sewing

Patterns For Larger Plus Sizes: a Dream.

21 February, 2017

I’m a member of quite a few plus size sewing groups and it’s so frustrating when you’re a larger plus size person asking for pattern recommendations because people will mostly only post links to patterns that either stop at size 20 or 26. Pattern sizing is different from ready to wear sizing, neither of which seem to be standardised, however the big pattern companies use a semi-reliable measurement standard between them. New independant pattern designers may use a standard chart, but it seems like many have made up their own system. It’s annoying, it’s unreliable, and at any rate… they rarely cover people who need to make clothes larger than a size 26. This compounds the upsetting reality of ready to wear fashion’s neglect of larger plus size people – please reference my frequent rants on the topic of “just make it yourself!!!!

I’ve done a little pattern drafting and grading, in fact, it’s mandatory if you are a larger plus size. You need more skills just to get the same results as other sewists. Actually, those results may vary because when you’re grading up more than a few sizes the resultant pattern can often morph into a strange creature that requires yet more tweaking. I have more luck when I grade up patterns based on a women’s or plus size block – the difference between a misses and women’s block is very important if you are older or bigger because girth and gravity play a significant role. I refuse to grade up more than 3 or 4 sizes because the outcome is usually horrible and a waste of time and fabric.

You Must Be This Fat For Me Top Care About Your Opinion. This is a proposal for a badge in a future round of Girth Guide patches.

You Must Be This Fat For Me To Care About Your Opinion.
This is a proposal for a badge in a future round of Girth Guide patches.

 

My primary concern these days is to produce things that are specifically made for larger people that will enhance their comfort and sense of belonging in the world. I design my necklaces to have longer chains (which can be shortened on request!), my rings are bigger (larger sizes sell out first!), my politics focus on accessibility and the taking up of space, and I refuse to accept that I don’t exist according to size charts. If we are to hold up our end of the social contract and not run around in the nude, there must be accommodations made to provide clothing – a foundation within the physiological needs every human has that can be built upon. Unfortunately within capitalism, super fat people aren’t a big enough market. So we’re enough of a target to mock and abuse, to lock out of medical and employment systems… but not important enough to clothe.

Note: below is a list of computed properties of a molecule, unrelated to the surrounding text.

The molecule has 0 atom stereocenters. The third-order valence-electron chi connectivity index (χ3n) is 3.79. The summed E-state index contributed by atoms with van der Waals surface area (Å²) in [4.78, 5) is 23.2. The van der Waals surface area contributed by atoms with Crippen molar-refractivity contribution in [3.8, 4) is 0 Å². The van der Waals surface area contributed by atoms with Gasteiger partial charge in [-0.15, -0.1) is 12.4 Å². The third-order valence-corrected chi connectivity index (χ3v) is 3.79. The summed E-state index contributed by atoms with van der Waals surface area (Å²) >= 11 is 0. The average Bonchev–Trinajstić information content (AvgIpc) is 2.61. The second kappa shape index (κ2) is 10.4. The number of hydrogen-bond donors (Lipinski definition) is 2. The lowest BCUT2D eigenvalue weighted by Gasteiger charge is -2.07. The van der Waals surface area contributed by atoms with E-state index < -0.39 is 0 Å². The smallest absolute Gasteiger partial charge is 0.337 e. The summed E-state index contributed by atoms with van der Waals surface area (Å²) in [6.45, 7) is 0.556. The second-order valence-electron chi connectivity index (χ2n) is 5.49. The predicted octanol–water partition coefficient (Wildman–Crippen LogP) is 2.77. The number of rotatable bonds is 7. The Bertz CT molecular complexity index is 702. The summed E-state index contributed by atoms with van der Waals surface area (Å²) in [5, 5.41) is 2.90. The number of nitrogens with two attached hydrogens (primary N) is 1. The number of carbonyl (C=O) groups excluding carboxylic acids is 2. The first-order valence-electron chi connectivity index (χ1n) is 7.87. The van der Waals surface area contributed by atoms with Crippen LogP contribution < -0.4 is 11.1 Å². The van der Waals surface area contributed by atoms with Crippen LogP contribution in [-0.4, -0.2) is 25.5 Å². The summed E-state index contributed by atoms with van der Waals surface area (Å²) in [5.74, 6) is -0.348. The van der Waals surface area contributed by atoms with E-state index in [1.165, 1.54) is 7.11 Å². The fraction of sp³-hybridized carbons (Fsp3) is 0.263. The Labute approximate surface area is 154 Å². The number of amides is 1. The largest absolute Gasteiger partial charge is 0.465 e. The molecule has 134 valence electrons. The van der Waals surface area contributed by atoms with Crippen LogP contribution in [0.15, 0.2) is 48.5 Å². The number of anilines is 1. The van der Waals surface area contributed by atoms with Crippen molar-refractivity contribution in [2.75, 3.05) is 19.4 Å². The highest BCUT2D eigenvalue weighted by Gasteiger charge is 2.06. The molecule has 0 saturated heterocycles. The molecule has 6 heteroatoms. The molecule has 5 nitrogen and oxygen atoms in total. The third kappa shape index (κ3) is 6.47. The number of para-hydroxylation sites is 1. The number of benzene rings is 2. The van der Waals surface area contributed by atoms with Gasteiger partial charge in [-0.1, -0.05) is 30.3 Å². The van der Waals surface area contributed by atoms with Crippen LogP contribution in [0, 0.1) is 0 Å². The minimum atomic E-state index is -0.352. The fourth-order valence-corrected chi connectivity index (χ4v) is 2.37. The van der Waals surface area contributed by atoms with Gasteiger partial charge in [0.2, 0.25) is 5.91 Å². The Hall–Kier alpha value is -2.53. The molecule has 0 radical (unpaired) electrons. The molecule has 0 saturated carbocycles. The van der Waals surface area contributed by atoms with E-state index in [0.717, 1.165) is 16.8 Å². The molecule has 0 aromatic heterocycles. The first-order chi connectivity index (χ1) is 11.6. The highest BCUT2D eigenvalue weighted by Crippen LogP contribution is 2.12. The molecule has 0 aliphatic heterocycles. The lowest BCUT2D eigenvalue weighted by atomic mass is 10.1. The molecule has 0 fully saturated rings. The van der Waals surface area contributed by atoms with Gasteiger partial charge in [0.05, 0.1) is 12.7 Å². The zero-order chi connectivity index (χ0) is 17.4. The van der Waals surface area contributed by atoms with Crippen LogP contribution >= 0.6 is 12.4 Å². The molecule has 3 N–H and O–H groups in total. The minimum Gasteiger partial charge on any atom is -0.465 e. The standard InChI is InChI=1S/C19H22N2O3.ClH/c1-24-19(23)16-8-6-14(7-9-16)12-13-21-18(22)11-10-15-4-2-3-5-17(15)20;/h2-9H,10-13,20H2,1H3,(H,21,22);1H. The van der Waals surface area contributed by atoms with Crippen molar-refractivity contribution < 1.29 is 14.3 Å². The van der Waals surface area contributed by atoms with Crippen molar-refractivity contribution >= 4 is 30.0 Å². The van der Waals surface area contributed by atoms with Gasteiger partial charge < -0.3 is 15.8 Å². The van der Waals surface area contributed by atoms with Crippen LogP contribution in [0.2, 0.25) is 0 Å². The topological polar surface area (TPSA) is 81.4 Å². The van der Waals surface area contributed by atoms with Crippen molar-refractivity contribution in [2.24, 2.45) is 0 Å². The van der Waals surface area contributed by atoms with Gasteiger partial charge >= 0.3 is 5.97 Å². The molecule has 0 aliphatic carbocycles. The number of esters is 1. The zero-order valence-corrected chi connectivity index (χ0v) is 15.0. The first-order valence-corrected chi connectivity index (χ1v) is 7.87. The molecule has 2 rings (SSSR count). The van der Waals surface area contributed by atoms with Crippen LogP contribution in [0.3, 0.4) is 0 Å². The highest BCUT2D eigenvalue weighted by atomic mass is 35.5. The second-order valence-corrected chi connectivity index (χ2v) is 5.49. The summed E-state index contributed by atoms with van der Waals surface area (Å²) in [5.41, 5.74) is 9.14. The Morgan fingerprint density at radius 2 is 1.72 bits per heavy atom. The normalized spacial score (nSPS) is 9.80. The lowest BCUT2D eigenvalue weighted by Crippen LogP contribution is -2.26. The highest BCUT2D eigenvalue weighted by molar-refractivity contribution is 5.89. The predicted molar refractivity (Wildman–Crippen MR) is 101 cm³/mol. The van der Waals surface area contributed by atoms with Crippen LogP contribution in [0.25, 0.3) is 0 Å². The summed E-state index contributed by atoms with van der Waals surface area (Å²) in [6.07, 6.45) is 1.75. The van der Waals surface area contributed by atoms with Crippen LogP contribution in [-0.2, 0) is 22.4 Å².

These are my first few drawings of patterns I'd like to try and design, including: an overall dress; peplum top; and shirt dress.

These are my first few drawings of patterns I’d like to try and design, including: an overall dress; peplum top; and shirt dress.

To this end, I decided to try and draft some patterns for larger plus sizes. Of course, I could seek out a pattern maker and hire them to draft and grade these patterns but… I’m the kind of person who wants to do everything themselves just because I think I can. Also, I don’t have a bunch of money to invest in this. I’m your local autodidact, and in this day and age there’s no reason why I can’t figure this shit out. Right?

My friend Poli bought me this copy of Adrich's Metric Pattern Cutting For Women's Wear a few years ago. It's brilliant.

My friend Poli bought me this copy of Adrich’s Metric Pattern Cutting For Women’s Wear a few years ago. It’s brilliant.

I’ve done basic drafting in Illustrator, and as a graphic designer it’s one of the programs I’m super comfortable in; however much I love it, Illustrator is not the right program for this job. Fortunately I came across Valentina, an open source pattern making software. Armed with my copy of Winifred Aldrich’s Metric Pattern Cutting For Women’s Wear, I set off to create a basic bodice block. The learning curve was steep and I was predictably naive, yet with a lot of help from the fantastic developers I managed to draft a bodice and sleeve over the last three days.

This screenshot from Valentina shows a basic fitted bodice and sleeve using Aldrich's method. It amazes me that we build clothes from these two dimensional lines!

This screenshot from Valentina shows a basic fitted bodice and sleeve using Aldrich’s method. It amazes me that we build clothes from these two dimensional lines!

Now the real challenge is in adapting that block to create designs I want to wear, but can’t find in my size. Grading is also a little bit overwhelming, as the program doesn’t do grading/ nesting of sizes like I’m used to. My first goal is clear: draft a shirt dress for multiple sizes from 22-36; and I am bloody determined to figure it out. I know people have been responding very positively to my goals, but please be patient – I’m only one very fat lady!

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  • If you ever need a pattern tester- count me in!

  • bunny knuckles

    I will throw SO MUCH MONEY at you for these. I’m a US24, and I would kick someone in the shins for an overall dress.

  • Sewsmiley

    I’m against the proposed badge, because, as a plus sized gal, I would never want to do to slimmer people what they have done to plus sized people. I’m bigger than that. 😊